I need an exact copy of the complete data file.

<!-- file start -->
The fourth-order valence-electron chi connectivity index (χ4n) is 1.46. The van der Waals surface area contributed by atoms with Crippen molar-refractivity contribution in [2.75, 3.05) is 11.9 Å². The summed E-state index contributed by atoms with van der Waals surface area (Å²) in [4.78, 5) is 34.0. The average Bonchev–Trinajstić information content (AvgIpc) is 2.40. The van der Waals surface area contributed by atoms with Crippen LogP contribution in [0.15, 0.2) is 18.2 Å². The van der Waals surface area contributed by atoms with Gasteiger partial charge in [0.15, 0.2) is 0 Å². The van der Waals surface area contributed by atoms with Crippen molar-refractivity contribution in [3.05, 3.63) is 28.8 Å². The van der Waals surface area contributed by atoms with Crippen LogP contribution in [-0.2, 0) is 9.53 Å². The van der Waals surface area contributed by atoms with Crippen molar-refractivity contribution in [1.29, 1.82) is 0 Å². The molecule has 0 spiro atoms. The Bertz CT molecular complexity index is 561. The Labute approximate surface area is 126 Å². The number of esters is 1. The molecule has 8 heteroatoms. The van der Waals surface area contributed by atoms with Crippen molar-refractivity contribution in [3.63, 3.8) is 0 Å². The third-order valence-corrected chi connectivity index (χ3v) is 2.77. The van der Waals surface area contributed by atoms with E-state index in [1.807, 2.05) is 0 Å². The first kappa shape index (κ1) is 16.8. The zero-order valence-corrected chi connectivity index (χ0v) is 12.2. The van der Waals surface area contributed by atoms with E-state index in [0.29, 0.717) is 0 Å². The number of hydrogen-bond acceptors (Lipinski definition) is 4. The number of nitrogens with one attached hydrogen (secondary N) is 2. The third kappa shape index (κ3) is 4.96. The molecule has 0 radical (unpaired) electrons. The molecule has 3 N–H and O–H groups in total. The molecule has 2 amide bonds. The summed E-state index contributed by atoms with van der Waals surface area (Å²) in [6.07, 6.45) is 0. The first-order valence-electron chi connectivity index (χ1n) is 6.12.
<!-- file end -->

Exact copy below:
The fourth-order valence-electron chi connectivity index (χ4n) is 1.46. The van der Waals surface area contributed by atoms with Crippen molar-refractivity contribution in [2.75, 3.05) is 11.9 Å². The summed E-state index contributed by atoms with van der Waals surface area (Å²) in [4.78, 5) is 34.0. The average Bonchev–Trinajstić information content (AvgIpc) is 2.40. The van der Waals surface area contributed by atoms with Crippen LogP contribution in [0.15, 0.2) is 18.2 Å². The van der Waals surface area contributed by atoms with Gasteiger partial charge in [0.15, 0.2) is 0 Å². The van der Waals surface area contributed by atoms with Crippen molar-refractivity contribution in [3.05, 3.63) is 28.8 Å². The van der Waals surface area contributed by atoms with Crippen LogP contribution in [-0.2, 0) is 9.53 Å². The van der Waals surface area contributed by atoms with Crippen molar-refractivity contribution in [1.29, 1.82) is 0 Å². The molecule has 0 spiro atoms. The Bertz CT molecular complexity index is 561. The Labute approximate surface area is 126 Å². The number of esters is 1. The molecule has 8 heteroatoms. The van der Waals surface area contributed by atoms with Crippen molar-refractivity contribution in [3.63, 3.8) is 0 Å². The third-order valence-corrected chi connectivity index (χ3v) is 2.77. The van der Waals surface area contributed by atoms with E-state index in [1.807, 2.05) is 0 Å². The first kappa shape index (κ1) is 16.8. The zero-order valence-corrected chi connectivity index (χ0v) is 12.2. The van der Waals surface area contributed by atoms with E-state index in [0.29, 0.717) is 0 Å². The number of hydrogen-bond acceptors (Lipinski definition) is 4. The number of nitrogens with one attached hydrogen (secondary N) is 2. The third kappa shape index (κ3) is 4.96. The molecule has 0 radical (unpaired) electrons. The molecule has 3 N–H and O–H groups in total. The molecule has 2 amide bonds. The summed E-state index contributed by atoms with van der Waals surface area (Å²) in [6.07, 6.45) is 0. The first-order valence-electron chi connectivity index (χ1n) is 6.12.